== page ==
Ah, vindication. Today’s Financial Times has has a front-page piece (“US business hits out at ‘Obamacare’ costs”) confirming the central point of the McKinsey survey: for many employers, it will be much cheaper to pay the penalties than cover full-time workers, and cut the hours for others so they fall under the definition of full-time and then don’t have to be covered. Retailers and fast-food chains are the most likely to do that, but there’s no reason that many other employers wouldn’t join in.
David Dillon, CEO of Kroger, put it succinctly: “If you look through the economics of the penalty the companies pay versus the cost to provide coverage, the penalty’s too low, or the cost of coverage is too high.” The penalty for not covering a worker is $2,000 a year—less than half the cost of covering a single worker ($4,664, according to the Kaiser Family Foundation), and less than a fifth the cost of covering a family ($11,429). Uncovered employees will be forced to buy coverage on the new insurance exchanges—with a government subsidy if their income is low enough—or pay the penalty themselves. You don’t need an MBA to figure out the math on that one.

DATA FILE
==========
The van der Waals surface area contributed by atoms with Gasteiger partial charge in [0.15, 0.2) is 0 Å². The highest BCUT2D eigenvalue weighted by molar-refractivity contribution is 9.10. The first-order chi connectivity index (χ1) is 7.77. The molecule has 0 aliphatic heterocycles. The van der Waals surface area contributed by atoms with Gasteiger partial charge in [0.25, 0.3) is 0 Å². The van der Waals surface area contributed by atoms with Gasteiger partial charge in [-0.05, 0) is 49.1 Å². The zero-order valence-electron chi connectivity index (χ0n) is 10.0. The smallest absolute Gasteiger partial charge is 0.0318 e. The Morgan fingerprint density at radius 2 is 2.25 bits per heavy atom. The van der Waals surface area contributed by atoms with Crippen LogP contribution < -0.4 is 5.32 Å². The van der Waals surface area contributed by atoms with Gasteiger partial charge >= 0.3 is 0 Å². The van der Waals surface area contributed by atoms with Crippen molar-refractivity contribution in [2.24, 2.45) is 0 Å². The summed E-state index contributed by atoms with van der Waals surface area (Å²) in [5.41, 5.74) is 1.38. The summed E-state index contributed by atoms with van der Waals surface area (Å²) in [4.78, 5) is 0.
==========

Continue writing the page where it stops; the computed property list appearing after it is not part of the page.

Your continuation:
As I said in my first post on the McKinsey survey: “In the short term, this could provoke a real social emergency, as scores of millions are thrown onto the private individual insurance market and forced to pay $1,000 a month for crappy coverage. But this could vastly increase the constituency for a single-payer scheme, such as Medicare for All—assuming our rulers don’t destroy Medicare first.” Still true.
So what's not to like?
As for "constituencies"... We don't need no steenkin' constituencies! Bush showed that a President could govern with 30% of the electorate. Obama can do the same thing, with the difference that his base in the creative class of media types and software developers is far more powerful than Bush's base of Christianists -- and concentrated in the parts of the country that are doing well, to boot: DC, Manhattan (Brooklyn), SF, and LA.